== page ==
I have customers using it to auto deploy software using LDMS packages as well as I've seen it used to add people to AD groups.
Most of our software is available through Desktop Manager.
I thought it would be great for groups and folder permissions (groups) but since another group does that my manager doesn't want to handle all the upkeep. I can see his point, we have thousands of groups and hundreds or major file shares. I don't know how anyone keeps it straight. It seems like all of the different IT factions have their own way of doing things and I can't say that the catalog would be easier.
That's why I was looking for something new, something fresh, something I had not thought of yet. File shares was my best idea so far. With a new online purchasing system coming up soon, no room for sales of any kind. Web site has an index and search so nothing I can help with there.
I guess I could be over looking the obvious. I just have no need for it.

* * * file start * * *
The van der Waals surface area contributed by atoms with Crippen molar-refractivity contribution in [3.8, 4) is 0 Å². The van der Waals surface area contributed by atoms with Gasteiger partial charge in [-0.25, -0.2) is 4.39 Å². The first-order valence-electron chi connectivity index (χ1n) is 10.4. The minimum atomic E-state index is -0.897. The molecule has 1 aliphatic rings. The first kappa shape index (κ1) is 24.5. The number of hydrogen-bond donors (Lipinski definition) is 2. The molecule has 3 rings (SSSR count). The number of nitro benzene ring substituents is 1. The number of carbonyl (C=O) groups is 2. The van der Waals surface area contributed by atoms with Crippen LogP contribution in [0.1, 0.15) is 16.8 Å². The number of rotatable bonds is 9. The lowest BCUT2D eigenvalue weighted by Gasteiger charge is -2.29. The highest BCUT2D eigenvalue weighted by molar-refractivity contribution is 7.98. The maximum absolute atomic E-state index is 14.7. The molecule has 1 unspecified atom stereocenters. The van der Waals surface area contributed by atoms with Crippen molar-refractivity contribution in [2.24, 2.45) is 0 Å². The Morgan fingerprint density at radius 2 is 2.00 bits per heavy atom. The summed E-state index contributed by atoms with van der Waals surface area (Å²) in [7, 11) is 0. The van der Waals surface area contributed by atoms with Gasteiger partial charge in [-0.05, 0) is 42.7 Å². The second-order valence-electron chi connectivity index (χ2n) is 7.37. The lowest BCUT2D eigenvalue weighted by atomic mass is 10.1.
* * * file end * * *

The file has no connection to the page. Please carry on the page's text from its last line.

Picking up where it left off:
One of the nice things about using Service Catalogue instead of Desktop Manager is that you can incorporate an LPM approval workflow for licensed software. Depending on how permissive your publishing policies are with Desktop Manager, you could discover an administrative assistant with $20K worth of software installed because it's there.
I don't speak from experience (yet). I've only deployed a catalogue in a lab at Interchange, but it's on my to-do list. Right now I'm trying to decide whether to use Service Catalog or Change to handle share permissions and group membership (LPM will execute the changes once they're approved). I'm leaning towards Service Catalog but I need to read up on the user experience a bit first.
We have Customers using it for room and equipment bookings - for example, when someone needs a room that holds 50 people with full AV on Wednesday next week they make the request in the catalogue rather than by email. The great thing is that the SD process can automatically reject the request if (a) there's no room available on the requested date (b) there's not enough equipment available on the requested date or (c) there's no one available to set everything up for the date. It eliminates the human-error side of that by automating the checks and balances.